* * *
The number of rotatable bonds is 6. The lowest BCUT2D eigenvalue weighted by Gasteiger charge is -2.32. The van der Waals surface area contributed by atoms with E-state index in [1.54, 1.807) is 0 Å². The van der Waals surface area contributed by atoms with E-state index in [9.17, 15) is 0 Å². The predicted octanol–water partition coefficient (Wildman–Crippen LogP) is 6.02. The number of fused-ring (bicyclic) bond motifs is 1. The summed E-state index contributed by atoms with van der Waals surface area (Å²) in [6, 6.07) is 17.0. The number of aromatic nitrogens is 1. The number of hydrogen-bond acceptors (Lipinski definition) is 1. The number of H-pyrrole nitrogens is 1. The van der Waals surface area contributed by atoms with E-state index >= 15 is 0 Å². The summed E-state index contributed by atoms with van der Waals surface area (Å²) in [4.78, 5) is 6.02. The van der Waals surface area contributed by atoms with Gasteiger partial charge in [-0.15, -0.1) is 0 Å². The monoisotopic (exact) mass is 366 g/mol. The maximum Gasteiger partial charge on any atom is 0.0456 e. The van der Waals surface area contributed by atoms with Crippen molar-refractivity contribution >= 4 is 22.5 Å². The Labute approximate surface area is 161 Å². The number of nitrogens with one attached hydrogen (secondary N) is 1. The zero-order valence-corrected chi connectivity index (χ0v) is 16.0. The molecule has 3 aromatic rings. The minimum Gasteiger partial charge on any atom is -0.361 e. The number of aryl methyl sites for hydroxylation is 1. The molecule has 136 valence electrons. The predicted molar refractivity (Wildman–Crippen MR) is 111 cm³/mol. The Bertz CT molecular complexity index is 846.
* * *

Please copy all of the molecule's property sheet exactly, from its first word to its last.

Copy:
The number of rotatable bonds is 6. The lowest BCUT2D eigenvalue weighted by Gasteiger charge is -2.32. The van der Waals surface area contributed by atoms with E-state index in [1.54, 1.807) is 0 Å². The van der Waals surface area contributed by atoms with E-state index in [9.17, 15) is 0 Å². The predicted octanol–water partition coefficient (Wildman–Crippen LogP) is 6.02. The number of fused-ring (bicyclic) bond motifs is 1. The summed E-state index contributed by atoms with van der Waals surface area (Å²) in [6, 6.07) is 17.0. The number of aromatic nitrogens is 1. The number of hydrogen-bond acceptors (Lipinski definition) is 1. The number of H-pyrrole nitrogens is 1. The van der Waals surface area contributed by atoms with E-state index >= 15 is 0 Å². The summed E-state index contributed by atoms with van der Waals surface area (Å²) in [4.78, 5) is 6.02. The van der Waals surface area contributed by atoms with Gasteiger partial charge in [-0.15, -0.1) is 0 Å². The monoisotopic (exact) mass is 366 g/mol. The maximum Gasteiger partial charge on any atom is 0.0456 e. The van der Waals surface area contributed by atoms with Crippen molar-refractivity contribution >= 4 is 22.5 Å². The Labute approximate surface area is 161 Å². The number of nitrogens with one attached hydrogen (secondary N) is 1. The zero-order valence-corrected chi connectivity index (χ0v) is 16.0. The molecule has 3 aromatic rings. The minimum Gasteiger partial charge on any atom is -0.361 e. The number of aryl methyl sites for hydroxylation is 1. The molecule has 136 valence electrons. The predicted molar refractivity (Wildman–Crippen MR) is 111 cm³/mol. The Bertz CT molecular complexity index is 846.